Islamophobia 2017: A challenge for us all


EqualiTeach are pleased to be supporting a new project to mark the anniversary of the landmark 1997 Runnymede Trust Report Islamophobia: A Challenge for Us All.


The aims of the project are:
  • to renew awareness of the causes, nature, facets and dangers of Islamophobia
  • to help develop and strengthen counter-narratives relating to citizenship, secularism, pluralism and justice
  • to provide resources, lesson plans, activities and course outlines for schools, colleges, universities and communities, and for training and awareness-raising events of various kinds.
The project has three strands:
  • Looking back, Looking ahead: public lectures and events in Leeds and London to mark the twentieth anniversary of the 1997 report – 19 October in London and 12 November in Leeds
  • Blogposts: critique, reaction and responses hosted by Re-Orient: The International Journal of Critical Muslim Studies
  • Resourcing Educators: an archive of lesson plans, exercises, training programmes and course outlines.


If you would like to contribute to the blog or the resources archive, or both, please send an indication of your interest to

Also, please email us if you have any suggestions and requests about the specific topics and issues you hope this project will address.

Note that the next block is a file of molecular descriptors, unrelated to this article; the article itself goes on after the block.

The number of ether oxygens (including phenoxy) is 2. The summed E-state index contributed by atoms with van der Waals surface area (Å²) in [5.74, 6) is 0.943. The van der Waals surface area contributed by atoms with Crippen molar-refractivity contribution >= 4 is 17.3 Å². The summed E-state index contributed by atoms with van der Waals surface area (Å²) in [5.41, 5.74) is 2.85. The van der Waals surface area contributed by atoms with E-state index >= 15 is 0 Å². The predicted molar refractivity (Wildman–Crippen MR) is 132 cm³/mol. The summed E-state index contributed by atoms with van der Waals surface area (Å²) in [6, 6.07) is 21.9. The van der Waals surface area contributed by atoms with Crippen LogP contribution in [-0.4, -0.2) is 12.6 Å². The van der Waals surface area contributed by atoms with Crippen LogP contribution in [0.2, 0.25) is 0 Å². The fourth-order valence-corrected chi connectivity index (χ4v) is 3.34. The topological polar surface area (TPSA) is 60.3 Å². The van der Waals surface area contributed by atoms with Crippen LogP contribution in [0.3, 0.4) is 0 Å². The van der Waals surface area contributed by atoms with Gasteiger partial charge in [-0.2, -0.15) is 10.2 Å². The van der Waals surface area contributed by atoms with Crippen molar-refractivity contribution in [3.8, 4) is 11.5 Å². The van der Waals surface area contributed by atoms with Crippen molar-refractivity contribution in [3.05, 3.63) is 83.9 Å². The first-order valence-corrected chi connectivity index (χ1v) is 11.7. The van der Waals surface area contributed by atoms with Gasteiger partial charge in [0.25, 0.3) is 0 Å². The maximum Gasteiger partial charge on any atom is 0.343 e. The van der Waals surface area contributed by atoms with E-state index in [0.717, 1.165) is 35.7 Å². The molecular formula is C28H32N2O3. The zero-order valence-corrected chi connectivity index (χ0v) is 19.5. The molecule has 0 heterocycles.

The project is being organised jointly by the Centre for Ethnicity and Racism Studies at the University of Leeds, the Insted Consultancy, the Muslim Youthwork Foundation and ReOrient: the Journal of Critical Muslim Studies.

The current members of the planning group for the project are Sameena Choudry (Equitable Education consultancy), Gill Cressey (Coventry University), MG Khan (Ruskin College, Oxford), Robin Richardson (formerly at the Runnymede Trust), S.Sayyid (University of Leeds) and AbdoolKarim Vakil (King’s College London).

Watch this space!
Keep up with updates on their Facebook page

A website is also in progress at


Background Information

View the original 1997 Runnymede report:

A follow-up report published by Trentham Books in 2004 can be found at

Many key theoretical issues are discussed in Thinking through Islamophobia: global perspectives, edited by S. Sayyid and AbdoolKarim Vakil, Hurst Publishers 2011.


Leave a Reply

Your email address will not be published. Required fields are marked *